Monday, March 21, 2011

The future of Mt. Trashmore in Virginia Beach... Year 2550

In the middle of the 20th Century, humans had started developing trash dumps and redesigning them to become attractive gardens for many of the individuals living and dwelling in the larger metropolitian areas.  One such trash dump turned garden was Mt. Trashmore in Virginia Beach, alongside Interstate 64.

Daily commuters traveled between Virginia Beach and the City of Norfolk Virginia or across the Hampton Roads areas going all the way to Williamsburg, Virginia.   It was reknown for the fine beach community, schools and Universities in the area, along with the economy that was tied into the Global Community of the 21st Century.   The Hampton Roads area served the community and Commonwealth of Virginia well for the next 150 years.  

World-renowned Mount Trashmore Park is 165 acres, 60 feet high, over 800 feet long, and was created by compacting layers of solid waste and clean soil. Recognized for its environmental feat, the park features the Water Wise demonstration garden that boasts xeriscaping where you can learn how to create a beautiful garden with minimal water requirements.
Early in the 21st Century, it was noted that the waters around the Cheseapeake Bay were rising.  Many individuals in the Norfolk, Virginia area began to have their homes repaired and "lifted" or "jacked up" along the inlets of the James River.   This kept many independent contractors and home concrete service industries busy over the first five decades of the 21st Century.   As the population grew, new developments stretched farther inland along the I-95 route between Richmond, Virginia and Washington D.C.   Even once remote Louisa County, Virginia with its rolling hill sides and farms of the early 21st century was later turned into subdivisions after subdivision as the population increased from 307,000,000 million individuals in 2011 to 415,000,000 million indivduals by 2075.  

The use of cars, well, gas powered cars became unreasonable by 2050.  Many individuals had converted over to alternative engines or using mass transit.   High Speed Rail lines linked all the major cities, and even to this day remains the greatest legacy of President Obama's Administration of 2008 to 2016.   While the interstate system of President Johnson's Administration was the means of mass transit for several decades prior, and even many of the interstate system remain.   In 2075, there was a merger between the State Highway Departments and the Railroads.   One can travel from New New York to California in 7 hours on the ultra-speed rail lines, that travel at over 250 miles per hour.    By 2100, most individuals lived in the larger cities, with over 120 million individuals still living on farms and in open farming land in the Midwest region.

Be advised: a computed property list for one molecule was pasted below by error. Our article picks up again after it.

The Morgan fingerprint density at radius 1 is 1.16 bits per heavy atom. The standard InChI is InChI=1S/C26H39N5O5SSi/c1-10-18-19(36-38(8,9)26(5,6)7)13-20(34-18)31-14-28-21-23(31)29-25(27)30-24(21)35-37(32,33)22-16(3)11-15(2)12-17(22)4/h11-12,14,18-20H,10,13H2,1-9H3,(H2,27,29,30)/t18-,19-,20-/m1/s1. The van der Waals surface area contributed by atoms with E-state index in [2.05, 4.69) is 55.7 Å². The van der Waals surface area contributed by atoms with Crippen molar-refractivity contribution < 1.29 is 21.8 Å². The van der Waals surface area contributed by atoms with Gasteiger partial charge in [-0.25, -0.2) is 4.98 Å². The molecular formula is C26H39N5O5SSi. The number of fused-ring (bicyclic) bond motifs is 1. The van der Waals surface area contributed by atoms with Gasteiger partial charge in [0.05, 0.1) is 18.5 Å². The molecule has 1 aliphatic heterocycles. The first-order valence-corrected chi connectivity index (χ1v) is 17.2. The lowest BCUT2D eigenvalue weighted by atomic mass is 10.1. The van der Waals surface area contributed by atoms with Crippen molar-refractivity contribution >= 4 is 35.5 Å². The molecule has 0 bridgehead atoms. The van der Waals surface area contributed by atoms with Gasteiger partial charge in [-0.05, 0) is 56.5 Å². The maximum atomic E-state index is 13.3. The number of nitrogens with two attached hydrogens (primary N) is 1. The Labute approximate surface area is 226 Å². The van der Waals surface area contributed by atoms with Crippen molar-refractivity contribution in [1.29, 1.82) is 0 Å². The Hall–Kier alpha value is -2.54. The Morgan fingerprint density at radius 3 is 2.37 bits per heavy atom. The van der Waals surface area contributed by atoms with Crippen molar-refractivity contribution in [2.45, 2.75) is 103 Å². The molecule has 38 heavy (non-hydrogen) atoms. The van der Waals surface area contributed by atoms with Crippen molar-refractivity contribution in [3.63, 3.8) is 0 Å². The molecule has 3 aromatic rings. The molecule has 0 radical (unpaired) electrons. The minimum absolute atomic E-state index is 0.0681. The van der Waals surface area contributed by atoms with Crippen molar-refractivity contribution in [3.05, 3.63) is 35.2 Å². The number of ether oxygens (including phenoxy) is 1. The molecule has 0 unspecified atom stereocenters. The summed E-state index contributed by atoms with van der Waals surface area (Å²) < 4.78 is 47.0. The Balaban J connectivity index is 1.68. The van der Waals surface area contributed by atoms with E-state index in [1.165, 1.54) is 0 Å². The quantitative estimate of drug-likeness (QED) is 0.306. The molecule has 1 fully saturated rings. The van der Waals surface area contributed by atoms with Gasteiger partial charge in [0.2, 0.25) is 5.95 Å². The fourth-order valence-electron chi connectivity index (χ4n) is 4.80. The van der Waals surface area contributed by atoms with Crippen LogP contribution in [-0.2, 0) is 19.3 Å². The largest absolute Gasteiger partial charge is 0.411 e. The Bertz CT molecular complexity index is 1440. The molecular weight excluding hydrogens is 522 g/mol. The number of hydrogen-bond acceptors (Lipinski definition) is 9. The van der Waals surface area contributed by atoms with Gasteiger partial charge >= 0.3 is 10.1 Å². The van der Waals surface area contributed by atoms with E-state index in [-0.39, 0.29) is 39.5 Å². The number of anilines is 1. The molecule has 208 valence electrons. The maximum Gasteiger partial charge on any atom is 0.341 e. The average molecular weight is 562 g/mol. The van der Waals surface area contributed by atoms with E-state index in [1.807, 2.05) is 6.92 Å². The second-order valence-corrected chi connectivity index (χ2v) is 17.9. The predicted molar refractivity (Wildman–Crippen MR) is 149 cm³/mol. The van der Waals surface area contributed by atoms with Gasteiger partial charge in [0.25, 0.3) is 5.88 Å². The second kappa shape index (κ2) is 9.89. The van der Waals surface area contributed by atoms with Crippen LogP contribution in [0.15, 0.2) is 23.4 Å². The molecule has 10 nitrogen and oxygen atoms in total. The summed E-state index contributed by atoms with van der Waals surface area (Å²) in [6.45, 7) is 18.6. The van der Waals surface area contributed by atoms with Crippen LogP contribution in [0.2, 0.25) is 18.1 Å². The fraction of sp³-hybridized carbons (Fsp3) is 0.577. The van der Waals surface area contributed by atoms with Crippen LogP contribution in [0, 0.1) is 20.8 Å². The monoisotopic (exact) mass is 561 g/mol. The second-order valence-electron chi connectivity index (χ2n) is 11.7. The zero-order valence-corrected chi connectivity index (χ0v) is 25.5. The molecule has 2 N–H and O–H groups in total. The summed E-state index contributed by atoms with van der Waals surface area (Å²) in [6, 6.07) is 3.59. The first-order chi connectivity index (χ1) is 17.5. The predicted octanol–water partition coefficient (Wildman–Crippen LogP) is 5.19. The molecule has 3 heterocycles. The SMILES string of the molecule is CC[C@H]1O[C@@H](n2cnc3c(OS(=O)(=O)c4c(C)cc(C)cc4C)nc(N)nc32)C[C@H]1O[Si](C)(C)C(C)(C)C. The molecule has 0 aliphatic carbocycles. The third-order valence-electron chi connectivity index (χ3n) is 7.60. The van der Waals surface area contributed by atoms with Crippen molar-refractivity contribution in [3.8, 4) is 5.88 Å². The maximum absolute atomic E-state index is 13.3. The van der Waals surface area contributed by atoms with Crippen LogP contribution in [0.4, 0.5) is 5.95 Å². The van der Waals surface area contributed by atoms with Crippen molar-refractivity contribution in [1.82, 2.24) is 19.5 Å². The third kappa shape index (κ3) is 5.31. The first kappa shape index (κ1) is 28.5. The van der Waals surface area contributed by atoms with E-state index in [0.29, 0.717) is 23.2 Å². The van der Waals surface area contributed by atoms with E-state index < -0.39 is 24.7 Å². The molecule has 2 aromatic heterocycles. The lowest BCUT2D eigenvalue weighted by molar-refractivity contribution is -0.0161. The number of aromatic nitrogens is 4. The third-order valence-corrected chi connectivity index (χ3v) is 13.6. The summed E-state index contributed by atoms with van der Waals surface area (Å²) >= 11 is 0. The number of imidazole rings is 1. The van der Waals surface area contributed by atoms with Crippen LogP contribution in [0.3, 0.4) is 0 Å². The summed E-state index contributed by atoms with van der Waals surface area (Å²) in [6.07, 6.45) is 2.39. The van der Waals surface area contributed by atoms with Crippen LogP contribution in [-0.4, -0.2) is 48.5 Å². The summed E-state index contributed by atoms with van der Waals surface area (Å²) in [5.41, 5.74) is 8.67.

The LA basin, moved further inland and now stretched by 2199 across the mountains into Las Vegas and southward into Phoenix.   Many of the coastal cities by 2299 had experience a rise of over 12 feet of the oceans.   

What once was the beautiful parkland and playground of Mt. Trashmore in Virginia Beach had now became an isolated island with reeds growing around it and reminiscent of the Florida Everglades.   Water fowl, sea-gulls, use the island as a rookery and alligators had colonized the island having arrived from Chesapeake further to the south of the island.  There were other 'islands' that had been former trash dumps.  Yet one has to take a boat ride from Williamsburg Virginia down the old interstate-64 route towards where Fort Eustis once was located, or south towards where Suffolk Islands are today in 2550.   The coast regions of Virginia were once in the temperate region designated as a "6" according to old historical plant growing charts.   Today, it and regions further south are within the sub-tropics and the oceans rose to over 35 by the year 2489

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